|JOHN EDWARD HUSKEY,
Petitioner - Appellant,
TWYLA SNYDER, Warden; ATTORNEY GENERAL OF THE STATE OF OKLAHOMA,
Respondents - Appellees.
JIM ANN HUSKEY,
Petitioner - Appellant,
HOWARD RAY, Warden; ATTORNEY GENERAL OF THE STATE OF OKLAHOMA,
Respondents - Appellees.
Petitioners were each convicted by a jury of one count of child abuse and each was sentenced to life imprisonment and fined $5,000. The convictions were upheld on direct appeal. Petitioners did not pursue state post-conviction remedies but did file substantially identical petitions for relief under 28 U.S.C. § 2254 in the federal district court. The district court denied relief, dismissed both actions, and denied each petitioner a certificate of appealability (COA).
Petitioners renew their request for COA in this court to enable them to appeal from the district court's orders denying § 2254 relief. We have jurisdiction under 28 U.S.C. §§ 1291 and 2253(a). Because petitioners have failed to make a "substantial showing of the denial of a constitutional right" as required by 28 U.S.C. § 2253(c)(2), we deny the applications for COA and dismiss the appeal.
In their petitions to the district court, petitioners state the issue as:
Petitioner[s were] convicted of the crime of child abuse. The specific means of child abuse was based on another crime, lewd or indecent acts. However, all of the elements of lewd or indecent acts were not included in the information filed by the State, and all of the elements were not included in the charge on this issue which was given to the jury. Because the Petitioner[s were] convicted when the charge given to the jury failed to require that all the elements of the predicate crime be proven, Petitioner[s'] Due Process rights were violated.
R. Vol. 1 at 15. The focus of petitioners' argument to the district court was that conviction for lewd or indecent acts requires proof that an element of force was used by defendants and that no such proof was offered by the State.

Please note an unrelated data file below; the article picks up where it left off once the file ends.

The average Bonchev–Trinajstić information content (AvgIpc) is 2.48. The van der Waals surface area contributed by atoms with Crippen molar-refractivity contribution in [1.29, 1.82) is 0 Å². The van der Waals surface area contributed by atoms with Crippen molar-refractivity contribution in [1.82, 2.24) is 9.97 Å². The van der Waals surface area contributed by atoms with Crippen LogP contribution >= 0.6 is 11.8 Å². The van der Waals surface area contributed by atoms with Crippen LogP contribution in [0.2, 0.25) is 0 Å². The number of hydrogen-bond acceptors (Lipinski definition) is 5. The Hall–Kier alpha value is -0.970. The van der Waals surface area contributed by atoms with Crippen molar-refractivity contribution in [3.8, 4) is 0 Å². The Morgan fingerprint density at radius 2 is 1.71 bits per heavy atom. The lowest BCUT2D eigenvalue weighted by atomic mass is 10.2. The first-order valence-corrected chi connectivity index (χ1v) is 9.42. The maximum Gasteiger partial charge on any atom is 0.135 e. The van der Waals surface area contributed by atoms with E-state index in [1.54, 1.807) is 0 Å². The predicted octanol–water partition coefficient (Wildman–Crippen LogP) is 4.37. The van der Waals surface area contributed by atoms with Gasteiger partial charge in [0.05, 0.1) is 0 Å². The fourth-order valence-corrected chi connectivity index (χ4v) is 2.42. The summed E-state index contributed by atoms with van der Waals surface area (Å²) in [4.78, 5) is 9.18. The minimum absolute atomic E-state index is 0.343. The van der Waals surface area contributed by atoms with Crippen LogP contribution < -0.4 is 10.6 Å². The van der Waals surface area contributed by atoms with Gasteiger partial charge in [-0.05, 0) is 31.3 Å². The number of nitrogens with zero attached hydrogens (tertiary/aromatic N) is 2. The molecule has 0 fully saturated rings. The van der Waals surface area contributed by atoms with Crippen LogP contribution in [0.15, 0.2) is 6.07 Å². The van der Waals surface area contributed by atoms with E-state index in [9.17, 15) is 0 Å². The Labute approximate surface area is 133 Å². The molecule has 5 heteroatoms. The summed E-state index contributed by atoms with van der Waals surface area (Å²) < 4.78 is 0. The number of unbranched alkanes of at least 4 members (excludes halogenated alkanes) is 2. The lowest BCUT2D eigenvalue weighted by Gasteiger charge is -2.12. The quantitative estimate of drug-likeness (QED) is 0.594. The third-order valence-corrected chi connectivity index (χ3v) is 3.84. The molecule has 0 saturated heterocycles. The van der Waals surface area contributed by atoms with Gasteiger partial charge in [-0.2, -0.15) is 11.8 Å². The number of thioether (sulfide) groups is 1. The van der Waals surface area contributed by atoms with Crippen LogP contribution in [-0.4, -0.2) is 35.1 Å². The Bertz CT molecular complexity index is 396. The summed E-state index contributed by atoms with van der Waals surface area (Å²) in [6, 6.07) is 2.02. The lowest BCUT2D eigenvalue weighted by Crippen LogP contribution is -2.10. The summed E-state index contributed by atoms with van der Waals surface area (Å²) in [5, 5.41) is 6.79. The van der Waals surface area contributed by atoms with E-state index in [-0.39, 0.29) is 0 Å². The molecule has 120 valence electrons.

In its order denying relief, the district court quoted liberally from the Oklahoma Court of Criminal Appeals' order affirming the convictions. That court determined that conviction under the charged statute does not require an element of force. The federal district court concluded that the jury instructions "given by the trial court did not result in a conviction violating petitioner[s'] due process rights [and] . . . petitioner[s were] provided with notice of the charge against which [they] had to defend." R. Vol. II at 355-56.
On appeal, petitioners pose an entirely different issue from the one presented to the district court. While still couched as a violation of the right to be informed of the nature of the crime charged, the focus of petitioners' argument in this court is no longer on whether an element of force should have been proven before their convictions could be had. Instead, petitioners focus on the mental injury aspect of the information which charged them with child abuse by causing mental injury to the child or failing to protect the child from mental injury by reason of exposure to adult sexual acts. Petitioners argue the jury was not instructed that it must find petitioners caused mental injury to the child and, thus, the case submitted to the jury was fundamentally different than the one charged in the information.
The alleged lack of evidence of mental injury to the child was not argued to the district court. This court will not consider a new theory on appeal, even one "that falls under the same general category as an argument presented at trial or . . . a theory that was discussed in a vague and ambiguous way" at trial. Bancamerica Commercial Corp. v. Mosher Steel of Kan., Inc., 100 F.3d 792, 798-99 (10th Cir.) (quotation omitted), op. am. on other grounds, 103 F.3d 80 (10th Cir. 1996). "[T]o preserve the integrity of the appellate structure, we should not be considered a 'second shot' forum . . . where secondary, back-up theories may be mounted for the first time." Tele-Communications, Inc. v. Comm'r, 104 F.3d 1229, 1233 (10th Cir. 1997) (quoting Anschutz Land & Livestock Co. v. Union Pac. R.R. Co., 820 F.2d 338, 344 n.5 (10th Cir. 1987)).
Because petitioners have waived the sole argument they make on appeal, they have failed to make a "substantial showing of the denial of a constitutional
right." See 28 U.S.C. § 2253(c). We DENY petitioners' request for COA and DISMISS this appeal. The mandate shall issue forthwith.
Entered for the Court
Bobby R. Baldock
*. This order and judgment is not binding precedent, except under the doctrines of law of the case, res judicata, and collateral estoppel. The court generally disfavors the citation of orders and judgments; nevertheless, an order and judgment may be cited under the terms and conditions of 10th Cir. R. 36.3.